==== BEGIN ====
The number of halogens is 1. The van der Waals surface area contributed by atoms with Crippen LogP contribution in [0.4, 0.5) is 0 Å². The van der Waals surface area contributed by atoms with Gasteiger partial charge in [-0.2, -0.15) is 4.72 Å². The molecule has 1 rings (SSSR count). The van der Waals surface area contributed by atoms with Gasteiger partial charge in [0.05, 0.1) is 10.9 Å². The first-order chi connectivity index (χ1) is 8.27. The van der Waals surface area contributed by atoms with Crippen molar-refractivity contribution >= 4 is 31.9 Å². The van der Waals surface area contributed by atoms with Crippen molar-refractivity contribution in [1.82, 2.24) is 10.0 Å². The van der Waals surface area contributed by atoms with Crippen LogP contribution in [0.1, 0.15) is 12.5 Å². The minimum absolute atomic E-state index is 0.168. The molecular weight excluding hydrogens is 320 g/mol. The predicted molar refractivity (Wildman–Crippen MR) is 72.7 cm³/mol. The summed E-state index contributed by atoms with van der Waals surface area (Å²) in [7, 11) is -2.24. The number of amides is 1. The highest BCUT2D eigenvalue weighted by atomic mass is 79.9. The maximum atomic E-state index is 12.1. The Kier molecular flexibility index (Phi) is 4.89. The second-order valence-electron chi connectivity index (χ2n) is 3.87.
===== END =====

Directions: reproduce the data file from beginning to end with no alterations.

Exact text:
The number of halogens is 1. The van der Waals surface area contributed by atoms with Crippen LogP contribution in [0.4, 0.5) is 0 Å². The van der Waals surface area contributed by atoms with Gasteiger partial charge in [-0.2, -0.15) is 4.72 Å². The molecule has 1 rings (SSSR count). The van der Waals surface area contributed by atoms with Gasteiger partial charge in [0.05, 0.1) is 10.9 Å². The first-order chi connectivity index (χ1) is 8.27. The van der Waals surface area contributed by atoms with Crippen molar-refractivity contribution >= 4 is 31.9 Å². The van der Waals surface area contributed by atoms with Crippen molar-refractivity contribution in [1.82, 2.24) is 10.0 Å². The van der Waals surface area contributed by atoms with Crippen LogP contribution in [0.1, 0.15) is 12.5 Å². The minimum absolute atomic E-state index is 0.168. The molecular weight excluding hydrogens is 320 g/mol. The predicted molar refractivity (Wildman–Crippen MR) is 72.7 cm³/mol. The summed E-state index contributed by atoms with van der Waals surface area (Å²) in [7, 11) is -2.24. The number of amides is 1. The highest BCUT2D eigenvalue weighted by atomic mass is 79.9. The maximum atomic E-state index is 12.1. The Kier molecular flexibility index (Phi) is 4.89. The second-order valence-electron chi connectivity index (χ2n) is 3.87.